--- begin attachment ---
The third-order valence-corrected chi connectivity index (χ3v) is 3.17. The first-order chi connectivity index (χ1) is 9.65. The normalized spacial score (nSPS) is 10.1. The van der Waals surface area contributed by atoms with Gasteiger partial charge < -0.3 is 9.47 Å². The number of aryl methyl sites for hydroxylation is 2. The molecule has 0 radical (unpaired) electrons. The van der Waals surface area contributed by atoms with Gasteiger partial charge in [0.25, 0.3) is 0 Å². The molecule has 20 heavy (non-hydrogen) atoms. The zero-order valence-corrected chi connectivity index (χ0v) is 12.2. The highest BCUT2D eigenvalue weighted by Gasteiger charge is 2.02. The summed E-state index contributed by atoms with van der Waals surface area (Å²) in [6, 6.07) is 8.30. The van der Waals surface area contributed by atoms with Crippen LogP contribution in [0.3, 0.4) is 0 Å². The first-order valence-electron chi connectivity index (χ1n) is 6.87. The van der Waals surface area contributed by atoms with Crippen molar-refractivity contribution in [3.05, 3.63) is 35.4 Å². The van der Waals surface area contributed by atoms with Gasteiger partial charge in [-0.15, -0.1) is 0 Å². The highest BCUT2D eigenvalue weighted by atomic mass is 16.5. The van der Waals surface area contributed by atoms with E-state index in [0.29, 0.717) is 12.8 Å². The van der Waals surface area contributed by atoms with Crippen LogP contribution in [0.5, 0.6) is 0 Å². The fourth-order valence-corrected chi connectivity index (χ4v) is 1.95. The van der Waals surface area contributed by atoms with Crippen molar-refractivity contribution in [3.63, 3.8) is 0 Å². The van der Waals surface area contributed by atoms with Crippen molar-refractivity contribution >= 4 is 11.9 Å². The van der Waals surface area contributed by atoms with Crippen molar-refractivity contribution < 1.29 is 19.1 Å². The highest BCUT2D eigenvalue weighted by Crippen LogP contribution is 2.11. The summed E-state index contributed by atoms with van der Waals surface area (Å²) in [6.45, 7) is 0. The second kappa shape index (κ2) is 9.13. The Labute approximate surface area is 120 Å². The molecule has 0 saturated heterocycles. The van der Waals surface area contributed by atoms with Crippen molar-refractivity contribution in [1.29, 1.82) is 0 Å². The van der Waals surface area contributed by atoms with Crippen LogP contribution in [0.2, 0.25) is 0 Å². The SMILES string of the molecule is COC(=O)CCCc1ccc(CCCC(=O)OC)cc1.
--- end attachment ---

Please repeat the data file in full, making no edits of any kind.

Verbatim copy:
The third-order valence-corrected chi connectivity index (χ3v) is 3.17. The first-order chi connectivity index (χ1) is 9.65. The normalized spacial score (nSPS) is 10.1. The van der Waals surface area contributed by atoms with Gasteiger partial charge < -0.3 is 9.47 Å². The number of aryl methyl sites for hydroxylation is 2. The molecule has 0 radical (unpaired) electrons. The van der Waals surface area contributed by atoms with Gasteiger partial charge in [0.25, 0.3) is 0 Å². The molecule has 20 heavy (non-hydrogen) atoms. The zero-order valence-corrected chi connectivity index (χ0v) is 12.2. The highest BCUT2D eigenvalue weighted by Gasteiger charge is 2.02. The summed E-state index contributed by atoms with van der Waals surface area (Å²) in [6, 6.07) is 8.30. The van der Waals surface area contributed by atoms with Crippen LogP contribution in [0.3, 0.4) is 0 Å². The first-order valence-electron chi connectivity index (χ1n) is 6.87. The van der Waals surface area contributed by atoms with Crippen molar-refractivity contribution in [3.05, 3.63) is 35.4 Å². The van der Waals surface area contributed by atoms with Gasteiger partial charge in [-0.15, -0.1) is 0 Å². The highest BCUT2D eigenvalue weighted by atomic mass is 16.5. The van der Waals surface area contributed by atoms with E-state index in [0.29, 0.717) is 12.8 Å². The van der Waals surface area contributed by atoms with Crippen LogP contribution in [0.5, 0.6) is 0 Å². The fourth-order valence-corrected chi connectivity index (χ4v) is 1.95. The van der Waals surface area contributed by atoms with Crippen molar-refractivity contribution in [3.63, 3.8) is 0 Å². The van der Waals surface area contributed by atoms with Crippen molar-refractivity contribution >= 4 is 11.9 Å². The van der Waals surface area contributed by atoms with Crippen molar-refractivity contribution < 1.29 is 19.1 Å². The highest BCUT2D eigenvalue weighted by Crippen LogP contribution is 2.11. The summed E-state index contributed by atoms with van der Waals surface area (Å²) in [6.45, 7) is 0. The second kappa shape index (κ2) is 9.13. The Labute approximate surface area is 120 Å². The molecule has 0 saturated heterocycles. The van der Waals surface area contributed by atoms with Crippen molar-refractivity contribution in [1.29, 1.82) is 0 Å². The van der Waals surface area contributed by atoms with Crippen LogP contribution in [0.2, 0.25) is 0 Å². The SMILES string of the molecule is COC(=O)CCCc1ccc(CCCC(=O)OC)cc1.